Without a single living specimen to observe, how do you figure out how an extinct species moved? Penn State paleontologist Alan Walker and his team found a clue to mammals’ motion in an unlikely place: their ears.
Walker zeroed in on the three semicircular canals of the inner ear that, like a built-in gyroscope, play a role in balance. The canals serve as sensors for the muscles of the eyeballs and the neck, providing reflexes that keep images steady as an animal moves. “They’re angular accelerometers, measuring spin,” Walker says, “and naturally if you move slowly, the sensitivity of the system doesn’t need to be as great as when you move acrobatically.” When they examined the canal structures of more than 200 mammal species, the research team found that fast, agile movers—like gibbons and leaping tarsiers—have exceptionally large canals for their size, while slow, deliberate animals like sloths have small ones.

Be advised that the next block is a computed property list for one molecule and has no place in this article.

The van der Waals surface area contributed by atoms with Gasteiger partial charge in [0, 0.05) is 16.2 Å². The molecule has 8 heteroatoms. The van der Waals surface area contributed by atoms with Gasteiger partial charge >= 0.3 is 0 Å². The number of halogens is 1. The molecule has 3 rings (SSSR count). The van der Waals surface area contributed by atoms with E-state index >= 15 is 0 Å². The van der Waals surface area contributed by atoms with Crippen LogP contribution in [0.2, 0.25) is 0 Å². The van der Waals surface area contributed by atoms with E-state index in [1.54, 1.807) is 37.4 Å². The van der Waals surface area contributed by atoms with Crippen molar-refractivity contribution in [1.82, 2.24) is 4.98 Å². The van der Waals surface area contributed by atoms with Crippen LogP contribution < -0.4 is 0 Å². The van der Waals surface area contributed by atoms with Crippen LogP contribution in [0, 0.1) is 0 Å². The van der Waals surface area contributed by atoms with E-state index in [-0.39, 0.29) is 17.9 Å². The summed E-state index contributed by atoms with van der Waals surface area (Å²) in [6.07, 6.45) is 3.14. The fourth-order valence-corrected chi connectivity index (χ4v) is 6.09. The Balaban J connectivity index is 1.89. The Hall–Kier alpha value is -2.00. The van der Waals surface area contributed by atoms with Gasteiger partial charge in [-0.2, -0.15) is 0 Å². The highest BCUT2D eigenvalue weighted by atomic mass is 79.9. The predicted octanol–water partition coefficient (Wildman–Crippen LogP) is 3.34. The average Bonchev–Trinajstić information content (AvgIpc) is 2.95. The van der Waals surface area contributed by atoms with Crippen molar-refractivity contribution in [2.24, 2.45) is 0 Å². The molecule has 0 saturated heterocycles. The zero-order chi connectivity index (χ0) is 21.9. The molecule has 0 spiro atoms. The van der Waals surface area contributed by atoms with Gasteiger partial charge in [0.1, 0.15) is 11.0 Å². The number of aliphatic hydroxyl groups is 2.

Now that they’ve established the relationship between ear structure and movement in living animals, the researchers can make predictions about the motion of extinct creatures by measuring the bony canal remnants in fossils. “When you have a skeleton, you can use biomechanics and analogy to try to reconstruct locomotion. With arboreal animals that don’t leave footprints, you can’t tell whether you’re right or not. This provides an independent way to assess agility and jerkiness of locomotion,” says Walker.